Alongside Tarot, Eastern spiritual philosophies have been of interest to me from an early age. As with most ancient sciences, one set of questions leads to a trail of thought provoking answers that beg even more questions, rooting and taking branch into seemingly different directions yet all interconnected. Consequently, I have delved into Jyotish, I Ching, and Feng Shui, to name a few of these Eastern disciplines.
I certainly wouldn't profess to be an expert in any of these fields, as to be truly proficient takes a lifetime of dedication and study, usually under the guidance of a renowned Master. Frankly, I doubt my rampant curiosity would allow me to stay focused in just one area! Each discipline contains interesting theories, expressed in different ways according to the various cultures. The constancy of these ancient beliefs and wisdom underpins traditions and daily practices, still relevant to their way of living in the modern world. It is, perhaps, this aspect of Eastern philosophy that holds my particular fascination.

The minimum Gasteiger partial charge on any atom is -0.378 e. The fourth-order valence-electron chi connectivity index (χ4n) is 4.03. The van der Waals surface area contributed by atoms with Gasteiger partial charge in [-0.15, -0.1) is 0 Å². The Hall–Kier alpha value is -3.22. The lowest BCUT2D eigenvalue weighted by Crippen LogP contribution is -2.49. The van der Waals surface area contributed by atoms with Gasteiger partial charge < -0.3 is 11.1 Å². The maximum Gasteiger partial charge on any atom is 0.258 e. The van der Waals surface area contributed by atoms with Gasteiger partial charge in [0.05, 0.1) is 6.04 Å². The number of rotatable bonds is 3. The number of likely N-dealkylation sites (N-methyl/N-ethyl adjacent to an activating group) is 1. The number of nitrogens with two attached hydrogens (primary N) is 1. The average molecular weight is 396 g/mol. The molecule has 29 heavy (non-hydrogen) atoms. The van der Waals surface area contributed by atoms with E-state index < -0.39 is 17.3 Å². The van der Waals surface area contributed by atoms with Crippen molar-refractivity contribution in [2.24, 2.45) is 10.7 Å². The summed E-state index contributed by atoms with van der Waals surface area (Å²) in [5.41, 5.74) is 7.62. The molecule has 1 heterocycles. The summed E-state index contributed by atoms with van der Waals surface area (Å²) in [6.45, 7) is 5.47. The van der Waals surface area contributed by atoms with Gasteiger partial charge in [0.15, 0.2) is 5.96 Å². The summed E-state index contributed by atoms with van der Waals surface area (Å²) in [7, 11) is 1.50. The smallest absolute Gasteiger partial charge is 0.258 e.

A number of similarities exist between Tarot and Eastern philosophy, such as polarity or the force of opposites that we face on the path toward integration. Polarities and their integration towards wholeness is a recurring theme worldwide in various philosophies, as we seek to find our balanced position within the universe.
The yin-yang sign symbolizes two opposing yet complementary forces of universal energy. Together they represent a balanced whole, also known as Tao, which means "the way." Through balancing yin-yang energies it creates harmony between Heaven and Earth. The ancient Chinese science of Feng Shui seeks to establish environmental balance by promoting balanced energy via particular placements and the five traditional Chinese elements of Water, Wood, Fire, Earth, and Metal, in order to create an auspicious and harmonious existence.
Feng Shui is connected to the Lo Shu magic square, which originates from an ancient Chinese text dating over four thousand years ago. This square was associated with the legend of a giant turtle that emerged from the flooded River Lo. The shell of the turtle contained a pattern, formed by dots within a grid and the dots represented numbers. It was discovered that when a line of these numbers were added together in any direction they totaled fifteen.
Eventually, the numbers were translated into the eight primary trigrams, the basis of sixty-four hexagrams that form the I Ching, also known as the Book of Changes. Over time, these became connected to the Pa Kua, an octagonal shaped reference used in the practice of Feng Shui. The eight compass points correspond to the magic square, with magnetic North always placed at position 1 and South in position 9.